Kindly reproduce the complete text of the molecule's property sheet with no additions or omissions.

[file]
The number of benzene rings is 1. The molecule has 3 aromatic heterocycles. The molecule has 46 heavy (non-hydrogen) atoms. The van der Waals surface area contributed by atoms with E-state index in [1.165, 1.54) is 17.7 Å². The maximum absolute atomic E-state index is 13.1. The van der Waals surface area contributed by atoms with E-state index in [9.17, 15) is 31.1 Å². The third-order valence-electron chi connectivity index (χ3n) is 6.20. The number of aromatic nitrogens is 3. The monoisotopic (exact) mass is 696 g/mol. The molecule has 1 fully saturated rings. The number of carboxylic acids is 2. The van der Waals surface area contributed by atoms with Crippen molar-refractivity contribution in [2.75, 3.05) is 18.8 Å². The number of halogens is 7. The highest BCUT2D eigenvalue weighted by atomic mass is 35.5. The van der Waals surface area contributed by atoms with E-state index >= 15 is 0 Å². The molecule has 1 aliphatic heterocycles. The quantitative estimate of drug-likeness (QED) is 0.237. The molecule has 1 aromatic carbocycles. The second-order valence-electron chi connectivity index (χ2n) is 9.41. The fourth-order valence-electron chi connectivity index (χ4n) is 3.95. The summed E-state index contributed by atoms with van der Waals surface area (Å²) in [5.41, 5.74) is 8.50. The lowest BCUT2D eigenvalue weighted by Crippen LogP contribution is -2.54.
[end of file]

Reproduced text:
The number of benzene rings is 1. The molecule has 3 aromatic heterocycles. The molecule has 46 heavy (non-hydrogen) atoms. The van der Waals surface area contributed by atoms with E-state index in [1.165, 1.54) is 17.7 Å². The maximum absolute atomic E-state index is 13.1. The van der Waals surface area contributed by atoms with E-state index in [9.17, 15) is 31.1 Å². The third-order valence-electron chi connectivity index (χ3n) is 6.20. The number of aromatic nitrogens is 3. The monoisotopic (exact) mass is 696 g/mol. The molecule has 1 fully saturated rings. The number of carboxylic acids is 2. The van der Waals surface area contributed by atoms with Crippen molar-refractivity contribution in [2.75, 3.05) is 18.8 Å². The number of halogens is 7. The highest BCUT2D eigenvalue weighted by atomic mass is 35.5. The van der Waals surface area contributed by atoms with E-state index >= 15 is 0 Å². The molecule has 1 aliphatic heterocycles. The quantitative estimate of drug-likeness (QED) is 0.237. The molecule has 1 aromatic carbocycles. The second-order valence-electron chi connectivity index (χ2n) is 9.41. The fourth-order valence-electron chi connectivity index (χ4n) is 3.95. The summed E-state index contributed by atoms with van der Waals surface area (Å²) in [5.41, 5.74) is 8.50. The lowest BCUT2D eigenvalue weighted by Crippen LogP contribution is -2.54.